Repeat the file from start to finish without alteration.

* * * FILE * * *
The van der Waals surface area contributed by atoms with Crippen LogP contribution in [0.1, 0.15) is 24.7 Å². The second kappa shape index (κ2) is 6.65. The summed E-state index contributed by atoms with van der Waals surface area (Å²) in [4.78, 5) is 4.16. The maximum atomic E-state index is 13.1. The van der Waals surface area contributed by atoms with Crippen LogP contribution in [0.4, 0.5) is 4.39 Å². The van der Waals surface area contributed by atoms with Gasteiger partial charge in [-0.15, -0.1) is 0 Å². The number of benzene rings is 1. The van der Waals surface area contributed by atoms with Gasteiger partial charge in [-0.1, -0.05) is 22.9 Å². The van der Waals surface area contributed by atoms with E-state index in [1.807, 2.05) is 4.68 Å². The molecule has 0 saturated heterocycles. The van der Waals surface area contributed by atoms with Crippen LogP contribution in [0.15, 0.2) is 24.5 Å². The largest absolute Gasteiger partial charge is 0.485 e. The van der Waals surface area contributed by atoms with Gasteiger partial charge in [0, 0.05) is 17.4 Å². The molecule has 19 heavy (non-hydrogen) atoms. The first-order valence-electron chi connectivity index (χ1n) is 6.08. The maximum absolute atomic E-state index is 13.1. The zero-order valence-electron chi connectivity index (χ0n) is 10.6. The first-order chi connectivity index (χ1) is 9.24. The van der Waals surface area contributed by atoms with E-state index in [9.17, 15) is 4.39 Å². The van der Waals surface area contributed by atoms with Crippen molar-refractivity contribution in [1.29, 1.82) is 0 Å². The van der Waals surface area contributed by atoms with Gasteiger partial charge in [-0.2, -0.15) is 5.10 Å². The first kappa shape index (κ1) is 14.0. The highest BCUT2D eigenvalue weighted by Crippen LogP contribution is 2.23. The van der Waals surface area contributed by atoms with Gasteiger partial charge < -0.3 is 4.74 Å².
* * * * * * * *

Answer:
The van der Waals surface area contributed by atoms with Crippen LogP contribution in [0.1, 0.15) is 24.7 Å². The second kappa shape index (κ2) is 6.65. The summed E-state index contributed by atoms with van der Waals surface area (Å²) in [4.78, 5) is 4.16. The maximum atomic E-state index is 13.1. The van der Waals surface area contributed by atoms with Crippen LogP contribution in [0.4, 0.5) is 4.39 Å². The van der Waals surface area contributed by atoms with Gasteiger partial charge in [-0.15, -0.1) is 0 Å². The number of benzene rings is 1. The van der Waals surface area contributed by atoms with Gasteiger partial charge in [-0.1, -0.05) is 22.9 Å². The van der Waals surface area contributed by atoms with E-state index in [1.807, 2.05) is 4.68 Å². The molecule has 0 saturated heterocycles. The van der Waals surface area contributed by atoms with Crippen LogP contribution in [0.15, 0.2) is 24.5 Å². The largest absolute Gasteiger partial charge is 0.485 e. The van der Waals surface area contributed by atoms with Gasteiger partial charge in [0, 0.05) is 17.4 Å². The molecule has 19 heavy (non-hydrogen) atoms. The first-order valence-electron chi connectivity index (χ1n) is 6.08. The maximum absolute atomic E-state index is 13.1. The zero-order valence-electron chi connectivity index (χ0n) is 10.6. The first-order chi connectivity index (χ1) is 9.24. The van der Waals surface area contributed by atoms with E-state index in [9.17, 15) is 4.39 Å². The van der Waals surface area contributed by atoms with Crippen molar-refractivity contribution in [1.29, 1.82) is 0 Å². The van der Waals surface area contributed by atoms with Gasteiger partial charge in [-0.2, -0.15) is 5.10 Å². The first kappa shape index (κ1) is 14.0. The highest BCUT2D eigenvalue weighted by Crippen LogP contribution is 2.23. The van der Waals surface area contributed by atoms with Gasteiger partial charge < -0.3 is 4.74 Å².